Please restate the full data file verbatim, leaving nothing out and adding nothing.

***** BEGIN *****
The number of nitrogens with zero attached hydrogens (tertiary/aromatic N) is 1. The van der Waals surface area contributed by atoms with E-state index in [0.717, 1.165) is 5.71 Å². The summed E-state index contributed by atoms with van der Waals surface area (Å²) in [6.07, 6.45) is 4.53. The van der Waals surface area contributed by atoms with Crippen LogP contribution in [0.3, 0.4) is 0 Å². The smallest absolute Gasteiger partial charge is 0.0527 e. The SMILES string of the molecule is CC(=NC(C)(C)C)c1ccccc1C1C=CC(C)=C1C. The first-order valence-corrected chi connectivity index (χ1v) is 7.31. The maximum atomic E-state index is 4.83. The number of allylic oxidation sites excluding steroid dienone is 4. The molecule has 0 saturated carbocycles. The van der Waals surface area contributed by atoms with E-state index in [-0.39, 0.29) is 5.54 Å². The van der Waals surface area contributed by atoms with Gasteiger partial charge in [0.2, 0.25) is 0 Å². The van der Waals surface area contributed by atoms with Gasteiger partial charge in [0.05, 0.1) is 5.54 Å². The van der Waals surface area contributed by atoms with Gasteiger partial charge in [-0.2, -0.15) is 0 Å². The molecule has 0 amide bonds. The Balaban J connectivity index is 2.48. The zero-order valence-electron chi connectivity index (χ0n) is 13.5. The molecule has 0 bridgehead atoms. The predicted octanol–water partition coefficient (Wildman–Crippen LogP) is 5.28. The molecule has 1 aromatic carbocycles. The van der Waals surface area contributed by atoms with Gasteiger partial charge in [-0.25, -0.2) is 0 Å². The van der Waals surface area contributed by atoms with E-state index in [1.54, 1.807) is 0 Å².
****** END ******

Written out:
The number of nitrogens with zero attached hydrogens (tertiary/aromatic N) is 1. The van der Waals surface area contributed by atoms with E-state index in [0.717, 1.165) is 5.71 Å². The summed E-state index contributed by atoms with van der Waals surface area (Å²) in [6.07, 6.45) is 4.53. The van der Waals surface area contributed by atoms with Crippen LogP contribution in [0.3, 0.4) is 0 Å². The smallest absolute Gasteiger partial charge is 0.0527 e. The SMILES string of the molecule is CC(=NC(C)(C)C)c1ccccc1C1C=CC(C)=C1C. The first-order valence-corrected chi connectivity index (χ1v) is 7.31. The maximum atomic E-state index is 4.83. The number of allylic oxidation sites excluding steroid dienone is 4. The molecule has 0 saturated carbocycles. The van der Waals surface area contributed by atoms with E-state index in [-0.39, 0.29) is 5.54 Å². The van der Waals surface area contributed by atoms with Gasteiger partial charge in [0.2, 0.25) is 0 Å². The van der Waals surface area contributed by atoms with Gasteiger partial charge in [0.05, 0.1) is 5.54 Å². The van der Waals surface area contributed by atoms with Gasteiger partial charge in [-0.2, -0.15) is 0 Å². The molecule has 0 amide bonds. The Balaban J connectivity index is 2.48. The zero-order valence-electron chi connectivity index (χ0n) is 13.5. The molecule has 0 bridgehead atoms. The predicted octanol–water partition coefficient (Wildman–Crippen LogP) is 5.28. The molecule has 1 aromatic carbocycles. The van der Waals surface area contributed by atoms with Gasteiger partial charge in [-0.25, -0.2) is 0 Å². The van der Waals surface area contributed by atoms with E-state index in [1.54, 1.807) is 0 Å².